Despite miles of new concrete barriers, towering walls, bomb-residue tests, metal detectors, gas masks and tight restrictions on diplomats' travel, a recent tunnel found near the U.S. Embassy in Rome makes clear that America's overseas missions remain strikingly vulnerable.
They also remain a target of choice.
Since Sept. 11, officials have uncovered plots to attack U.S. embassies or consulates in Paris and Sarajevo, Bosnia, in Turkey, Lebanon and Yemen, and last week apparently in Rome.
"We're at a very high state of alert. We're taking all possible precautions," said State Department spokesman Richard Boucher.
A fresh sign of the potential risks came Saturday in Macedonia where police killed seven gunmen who were suspected of planning attacks on embassies in the capital of Skopje. A State Department official said the agency could not confirm that the U.S. Embassy was targeted.
After truck bombs simultaneously tore apart two U.S. embassies in Africa in 1998, the United States spent $4.3 billion to fortify its overseas outposts from attack.
The extra security clearly has enjoyed some successes.
At least one group considering a truck bomb attack on a U.S. Embassy in a Persian Gulf country gave up on the idea after deciding the building was too well fortified, said a U.S. official familiar with American intelligence reports, speaking on condition of anonymity.
Embassies in places including Jordan, Egypt and Saudi Arabia are ringed by high walls, concrete barriers, sophisticated cameras, armored vehicles and local guards with machine guns. Cars must go through bomb-residue tests before entering, and visitors go through metal detectors. In the last few years, some employees for the first time received gas masks and training against biological or chemical attacks.
Newer embassies are either placed far from downtowns or set back from city streets on large tracts of land.
The new embassy in Nairobi, Kenya, to replace one of the 1998 bomb targets, will be completed by early next year. Unlike the previous one, which stood close to a main downtown street, the building is in a secluded suburban area.
A temporary Nairobi embassy now in use has been set about 100 yards off a main highway, with concrete barriers 50 yards from the structure.
Critics argue that embassies remain vulnerable to things that can't be changed so easily — a location in the center of a crowded city, a connection to a city water system, a local employee's access to the building.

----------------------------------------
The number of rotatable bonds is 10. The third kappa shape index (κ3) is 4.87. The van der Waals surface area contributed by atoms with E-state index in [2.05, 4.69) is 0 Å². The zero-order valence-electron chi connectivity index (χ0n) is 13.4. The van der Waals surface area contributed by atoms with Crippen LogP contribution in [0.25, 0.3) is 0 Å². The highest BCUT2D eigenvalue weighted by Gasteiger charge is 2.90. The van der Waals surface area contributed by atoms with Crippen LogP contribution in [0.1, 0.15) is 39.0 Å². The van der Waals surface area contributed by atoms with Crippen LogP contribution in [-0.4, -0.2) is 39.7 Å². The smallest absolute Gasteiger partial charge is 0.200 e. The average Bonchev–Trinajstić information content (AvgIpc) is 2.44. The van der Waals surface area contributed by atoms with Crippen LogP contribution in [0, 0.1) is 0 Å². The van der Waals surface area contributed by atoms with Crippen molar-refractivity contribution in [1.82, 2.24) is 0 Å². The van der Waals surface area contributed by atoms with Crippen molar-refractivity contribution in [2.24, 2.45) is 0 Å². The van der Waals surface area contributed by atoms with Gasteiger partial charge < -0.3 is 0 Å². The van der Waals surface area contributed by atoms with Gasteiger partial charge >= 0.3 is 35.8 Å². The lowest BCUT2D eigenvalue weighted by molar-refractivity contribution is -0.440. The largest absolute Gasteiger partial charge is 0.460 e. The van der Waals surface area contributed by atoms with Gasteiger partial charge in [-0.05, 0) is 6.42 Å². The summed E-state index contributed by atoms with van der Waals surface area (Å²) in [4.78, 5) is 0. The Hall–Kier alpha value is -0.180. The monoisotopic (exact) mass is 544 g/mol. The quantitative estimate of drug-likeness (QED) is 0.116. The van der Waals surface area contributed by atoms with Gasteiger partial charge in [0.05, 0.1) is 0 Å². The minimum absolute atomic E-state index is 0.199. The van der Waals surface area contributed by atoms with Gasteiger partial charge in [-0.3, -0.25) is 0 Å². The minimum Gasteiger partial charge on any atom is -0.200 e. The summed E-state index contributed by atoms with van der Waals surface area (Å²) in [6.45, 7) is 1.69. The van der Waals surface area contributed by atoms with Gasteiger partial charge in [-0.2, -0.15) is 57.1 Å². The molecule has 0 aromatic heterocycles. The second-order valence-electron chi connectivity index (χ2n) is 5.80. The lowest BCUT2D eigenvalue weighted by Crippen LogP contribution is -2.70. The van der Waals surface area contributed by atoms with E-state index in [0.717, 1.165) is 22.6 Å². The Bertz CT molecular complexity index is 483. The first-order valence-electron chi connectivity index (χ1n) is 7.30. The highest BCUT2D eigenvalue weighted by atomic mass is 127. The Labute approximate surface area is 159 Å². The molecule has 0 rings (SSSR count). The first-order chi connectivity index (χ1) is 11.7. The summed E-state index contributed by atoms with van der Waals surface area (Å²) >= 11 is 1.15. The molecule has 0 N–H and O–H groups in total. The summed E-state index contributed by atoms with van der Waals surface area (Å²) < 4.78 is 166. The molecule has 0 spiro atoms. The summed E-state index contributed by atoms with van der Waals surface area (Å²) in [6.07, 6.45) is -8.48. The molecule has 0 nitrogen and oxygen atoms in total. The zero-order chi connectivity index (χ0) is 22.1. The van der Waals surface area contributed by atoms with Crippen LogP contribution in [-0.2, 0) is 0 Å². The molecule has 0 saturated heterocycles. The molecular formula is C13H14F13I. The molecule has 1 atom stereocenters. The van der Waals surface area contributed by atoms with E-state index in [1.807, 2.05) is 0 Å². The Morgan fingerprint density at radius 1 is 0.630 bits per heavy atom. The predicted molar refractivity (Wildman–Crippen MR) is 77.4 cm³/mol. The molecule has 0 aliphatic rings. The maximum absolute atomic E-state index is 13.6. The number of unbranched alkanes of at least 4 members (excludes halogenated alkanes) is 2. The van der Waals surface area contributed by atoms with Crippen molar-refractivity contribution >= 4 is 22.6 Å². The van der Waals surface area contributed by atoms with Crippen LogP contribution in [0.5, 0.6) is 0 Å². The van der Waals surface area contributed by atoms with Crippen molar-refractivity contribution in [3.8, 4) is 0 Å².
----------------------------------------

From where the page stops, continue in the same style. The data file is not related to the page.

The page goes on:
In addition, some worry that terrorists might target embassy families where buildings are too difficult to hit.
After the USS Cole bombing in Yemen in October 2000, some U.S. embassies in the Middle East asked American employees to keep their children home from school for a few days, fearing possible attacks. Embassies create and maintain telephone networks to spread word about threats or emergencies.
At the same time, other critics fear security has increased so much that the very purpose of diplomats overseas — to go out and gather information — is hampered.
Tim Carney, the last U.S. ambassador to Sudan, said limits on traveling to specific parts of high-risk countries "made it impossible for me to do my job sometimes."
Overseas embassies have long been targets for hostility against the United States, including the embassy in Iran, where hostages were seized in 1979.
But since the embassy bombings in Kenya and Tanzania that killed more than 250 people, attention has focused on threats from Saudi-born fugitive Usama bin Laden's Al Qaeda terror network.
U.S. officials say Al Qaeda's lack of success in carrying out attacks since Sept. 11 has resulted mostly from sweeping arrests worldwide and the war in Afghanistan.
Other security risks are hard to plug.
At most embassies abroad, local workers serve as receptionists, drivers or visa clerks and are considered crucial, particularly in places like Mexico City that process thousands of visa applications a day.
All must go through background checks and are barred from areas where classified materials are kept. They might have links, however, through relatives or religious groups, to terrorist organizations targeting U.S. missions.
One Al Qaeda suspect from Bosnia, now detained at Guantanamo Bay, Cuba, was the son-in-law of a local employee of the U.S. Embassy in Sarajevo who had keys to the building, according to officials there. The embassy shut down for several days after the man's arrest.